The Uses and Abuses of Knowledge: Proceedings of the 23rd Annual Scholars' Conference on the Holocaust and the German Church Struggle; March 7-9, 1993, Tulsa, Oklahoma (review)
- Shofar: An Interdisciplinary Journal of Jewish Studies
- Purdue University Press
- Volume 17, Number 4, Summer 1999
- pp. 132-134
- Additional Information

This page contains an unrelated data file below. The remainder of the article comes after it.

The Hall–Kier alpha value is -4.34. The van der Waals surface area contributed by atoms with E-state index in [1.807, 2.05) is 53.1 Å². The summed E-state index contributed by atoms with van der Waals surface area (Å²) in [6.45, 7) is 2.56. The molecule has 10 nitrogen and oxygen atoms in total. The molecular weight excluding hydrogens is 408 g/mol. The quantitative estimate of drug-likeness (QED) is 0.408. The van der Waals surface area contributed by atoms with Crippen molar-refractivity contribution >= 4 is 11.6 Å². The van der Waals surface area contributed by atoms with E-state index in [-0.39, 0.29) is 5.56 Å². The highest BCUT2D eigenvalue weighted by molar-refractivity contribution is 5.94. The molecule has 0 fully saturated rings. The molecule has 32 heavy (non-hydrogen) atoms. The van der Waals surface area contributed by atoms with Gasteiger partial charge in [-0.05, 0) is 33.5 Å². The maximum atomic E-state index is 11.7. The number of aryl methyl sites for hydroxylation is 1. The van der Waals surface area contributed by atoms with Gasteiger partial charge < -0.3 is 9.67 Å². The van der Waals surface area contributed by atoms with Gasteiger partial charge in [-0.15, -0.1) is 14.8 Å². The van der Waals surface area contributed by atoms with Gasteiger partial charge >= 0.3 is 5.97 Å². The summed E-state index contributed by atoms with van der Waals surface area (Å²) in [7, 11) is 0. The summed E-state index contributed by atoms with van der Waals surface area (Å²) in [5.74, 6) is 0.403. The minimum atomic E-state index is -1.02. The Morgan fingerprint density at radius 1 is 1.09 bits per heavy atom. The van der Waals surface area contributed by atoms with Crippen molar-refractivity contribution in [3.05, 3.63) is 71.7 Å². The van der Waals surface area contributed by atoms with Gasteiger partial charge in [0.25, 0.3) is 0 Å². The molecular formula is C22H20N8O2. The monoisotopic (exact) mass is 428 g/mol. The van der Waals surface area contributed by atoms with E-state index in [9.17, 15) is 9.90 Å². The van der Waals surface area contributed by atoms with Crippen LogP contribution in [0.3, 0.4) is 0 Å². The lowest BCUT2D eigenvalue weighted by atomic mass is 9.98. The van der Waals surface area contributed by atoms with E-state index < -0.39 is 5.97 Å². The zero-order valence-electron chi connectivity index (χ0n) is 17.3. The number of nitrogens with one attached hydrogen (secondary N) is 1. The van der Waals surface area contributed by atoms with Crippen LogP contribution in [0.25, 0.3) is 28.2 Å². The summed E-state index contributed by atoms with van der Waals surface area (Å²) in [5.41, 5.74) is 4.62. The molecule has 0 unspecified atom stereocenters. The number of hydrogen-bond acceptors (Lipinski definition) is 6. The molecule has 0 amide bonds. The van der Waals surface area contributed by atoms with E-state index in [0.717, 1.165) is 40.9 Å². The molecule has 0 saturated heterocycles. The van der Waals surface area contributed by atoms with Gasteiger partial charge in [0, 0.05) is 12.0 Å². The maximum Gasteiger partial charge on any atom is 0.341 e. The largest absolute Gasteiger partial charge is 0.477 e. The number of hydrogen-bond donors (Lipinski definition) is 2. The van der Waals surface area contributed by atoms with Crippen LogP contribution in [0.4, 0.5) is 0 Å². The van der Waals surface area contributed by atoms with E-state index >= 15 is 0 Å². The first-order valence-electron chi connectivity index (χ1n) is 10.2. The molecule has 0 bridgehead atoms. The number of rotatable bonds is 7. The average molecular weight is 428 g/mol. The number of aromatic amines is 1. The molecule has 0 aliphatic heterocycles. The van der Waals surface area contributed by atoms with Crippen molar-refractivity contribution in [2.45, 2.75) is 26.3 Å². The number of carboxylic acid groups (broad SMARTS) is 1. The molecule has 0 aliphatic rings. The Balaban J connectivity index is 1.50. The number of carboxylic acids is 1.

132 SHOFAR Summer 1999 Vol. 17, No.4 Bob Moore's book makes a useful and essential English-language companion to other national studies of the Shoah and the various representations of the Anne Frank story. It is more in the scholarly tradition ofHilberg and Browning than Goldhagen; this will please some readers, not others. The bibliography, glossary, and chronology of persecution will assist all students of this topic. Moore helps us better understand the seeming paradox of Dutch tolerance and the low Jewish survival rate by reminding us of the importance of social questions and the continued painful saga of Jewish emancipation and assimilation in modem Europe, what the French scholar Pierre VidalNaquet terms "the Jewish laceration that lies at the heart of the history of Europe."I Peter Hoffenberg History Department University of Hawaii The Uses and Abuses of Knowledge: Proceedings of the 23rd Annual Scholars' Conference on the Holocaust and the German Church Struggle; March 7-9,1993, Tulsa, Oklahoma, edited by Henry F. Knight and Marcia Sachs Littell. Studies in the Shoah, Vol. XVII. Lanham, MD: University Press ofAmerica, 1997. 456 pp. $64.50. This volume reproduces about half of the papers presented at a conference six years ago. This long time interval has some unfortunate consequences, as the situations dealt with in some areas discussed, such as the former Yugoslavia, have significantly changed. Both the varieties of the usually fairly short papers and their quality indicate that this must have been an exciting conference. Yet these very qualities create some problems when the papers are published in a book. The attempts by the editors to impose a structure on the book have met with only limited success. The papers on the establishment of the Holocaust Museum make clear how significant the Carter administration's efforts to heal its rift with the Jewish community were; they also focus on the divergence of views between Carter's, who wanted a memorial to all ofthe Nazi victims-gypsies, Poles, Russians, etc. as well as Jews-and those who thought to define the Holocaust as the Nazi attempt to kill Jews. At least two writers deal with the genocide in Yugoslavia. Richard Rubenstein reaches the conclusion that "the Holocaust constitutes the beginning, not the end, of an era in which state and communally-sponsored programs of population elimination are a tempting option for communities aspiring to religious or ethnic homogeneity.... Such IPierre Vidal-Naquet, The Privilege afLiberty, translated and edited by David Ames Curtis (New York: Columbia University Press, 1995), p. 81. Book Reviews 133 policies do not constitute a regression to more 'primitive' or irrational modes of human interaction. On the contrary they can best be understood as the result of the inability of contemporary societies to cope with the destabilizing consequences of their modernizing transformations" (p. 341). The events which have taken place since 1993 have not provided evidence which would refute his hypothesis. The range of topics represented is wide. Several papers deal with religious and church topics-including one on the relationship of the church to the Stasi during the existence ofthe DDR. I found John T. Pawlikowski's succinct discussion of the Vatican and the Holocaust with its critical review of the major studies valuable. Carol Rittner, who, together with John Roth had previously edited a collection of women's accounts during the Holocaust,2 in her essay in this volume focuses on the distinguishing nature of women's experiences. The organizing principle for this is, in the words of Joan Ringelheim, "same hell, different horrors." The legitimacy· of bringing feminist perspectives to the study of the Holocaust has been raised, most recently by Gabriel Schoenfield, one of the senior editors of Commentary; this issue promises to become a significant future controversy. Stephen C. Feinstein's examination of some not generally known artistic responses to the Warsaw Ghetto would have been helped if it had been possible to include some reproductions. The question of the comparability of the Holocaust to other genocides has figured prominently in recent controversies. It is not a significant theme in this work. However, the connection between Auschwitz and Hiroshima, between the Holocaust and the use ofnuclear weapons occupies several...